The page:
random20190826 t1_j5x9lou wrote

Chinese citizen = not American citizen due to Section 9 of China's nationality law. In immigration law, convicted felons are, in theory, deportable. Based on this logic, Mr Zhao could be deported to China. But in practice, his deportation is not likely, as he will serve life in prison in California.

In the event he is deported, because he murdered other Chinese nationals, it may make him eligible for the death penalty in China.


random20190826 t1_j1wufsz wrote

Fellow GTA resident here. On December 23, the day started as a rainy day, barely above freezing. Then, things got bad, with the snow and wind. I am WFH, but my mother and sister work outside the home. School was cancelled for all kids in York Region on that day.

You know what I was terrified of? If the power went out, we would have been dead. I don't have a backup generator, and even though I have a gas-based heating system, the controls run on electricity. If the power goes out, no amount of gas can heat my home. Fortunately, the power was never disrupted.

In storms like this, things that cause mass deaths are power outages and car accidents. Low visibility due to blowing snow. Car crashes haven taken multiple lives in multiple states and in BC.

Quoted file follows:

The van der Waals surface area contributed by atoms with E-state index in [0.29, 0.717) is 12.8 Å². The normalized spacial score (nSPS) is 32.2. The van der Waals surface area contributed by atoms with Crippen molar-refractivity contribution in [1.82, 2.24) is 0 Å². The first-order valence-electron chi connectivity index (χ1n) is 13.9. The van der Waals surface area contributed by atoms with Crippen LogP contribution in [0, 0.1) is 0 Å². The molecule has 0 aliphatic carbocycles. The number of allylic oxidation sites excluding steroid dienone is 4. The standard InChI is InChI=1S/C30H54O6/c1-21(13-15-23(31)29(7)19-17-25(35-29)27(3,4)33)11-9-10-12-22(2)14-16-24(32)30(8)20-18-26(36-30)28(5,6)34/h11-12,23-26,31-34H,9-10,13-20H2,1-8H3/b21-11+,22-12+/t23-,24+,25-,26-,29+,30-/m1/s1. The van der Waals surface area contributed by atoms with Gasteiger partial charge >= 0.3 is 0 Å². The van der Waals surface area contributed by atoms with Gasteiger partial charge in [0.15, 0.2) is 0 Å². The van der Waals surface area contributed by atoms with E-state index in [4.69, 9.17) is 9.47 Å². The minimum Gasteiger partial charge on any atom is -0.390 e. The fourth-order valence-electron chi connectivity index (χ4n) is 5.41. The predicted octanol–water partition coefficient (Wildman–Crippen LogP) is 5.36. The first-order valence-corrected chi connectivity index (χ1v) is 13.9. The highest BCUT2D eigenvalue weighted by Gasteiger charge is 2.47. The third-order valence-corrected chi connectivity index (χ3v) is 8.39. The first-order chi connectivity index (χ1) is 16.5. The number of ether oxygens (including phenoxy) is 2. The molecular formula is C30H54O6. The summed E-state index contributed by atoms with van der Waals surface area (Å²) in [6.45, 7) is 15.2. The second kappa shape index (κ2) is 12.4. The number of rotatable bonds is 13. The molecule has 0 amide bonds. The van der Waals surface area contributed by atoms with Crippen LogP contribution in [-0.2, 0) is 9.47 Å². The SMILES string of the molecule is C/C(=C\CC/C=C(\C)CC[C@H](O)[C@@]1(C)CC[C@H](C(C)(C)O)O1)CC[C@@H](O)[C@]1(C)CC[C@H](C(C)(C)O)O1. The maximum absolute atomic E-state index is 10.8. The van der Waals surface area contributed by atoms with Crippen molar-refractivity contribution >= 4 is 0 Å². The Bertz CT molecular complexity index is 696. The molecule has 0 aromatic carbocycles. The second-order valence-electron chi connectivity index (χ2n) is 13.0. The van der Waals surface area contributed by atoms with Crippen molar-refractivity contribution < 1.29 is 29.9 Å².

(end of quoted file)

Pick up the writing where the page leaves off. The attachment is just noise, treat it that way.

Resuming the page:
random20190826 t1_izpc4dz wrote

China's lockdowns are definitely the reason why they don't have a lot of inflation (no one spends money when they are forced to be unemployed even though they are ready, willing and able to work). What I want to know is, what is China's future inflation outlook when it is actively losing people (i.e. there are more people dying than being born). Are they going to experience deflation because the housing market crashes nationwide due to a complete lack of demand, or raging inflation because there will be more jobs available than there are workers as the population falls off a cliff? Given China's racist society, importing large number of immigrants is not going to happen under any circumstances.


random20190826 t1_ixqesk7 wrote

The biggest problem with living in the US is insurance (worst case scenario would mean that a single, childless person pays up to $9100 per year in out of pocket max, plus the premiums). But the US is also a significantly harder place to immigrate to. H-1B, yes, lawful permanent residence? You would be waiting for years to know if you got approved.

I have done some calculations in the past to show that unless your income is very high, you may end up spending more money on healthcare in the US than the income tax you would have paid in Canada on the same income (multiplying the exchange rate at the time. So, an American making $100 000 is deemed to be making the same amount of money as a Canadian making $134 000 when USD/CAD is 1.34 like right now).


random20190826 t1_ixnum4g wrote

There are a lot of upper middle class Hong Kong residents making high six figures to low seven figures (in HKD) who give up their high paying jobs and come to the UK knowing they would make much less and are fine with that because they don't want their children to suffer under President Xi.

Of course, I get the sense that if you have money, Canada is a better place to move to than the UK because of the higher salaries in certain sectors and the relatively lower taxes (of course, it is still higher than HK by a lot depending on your income).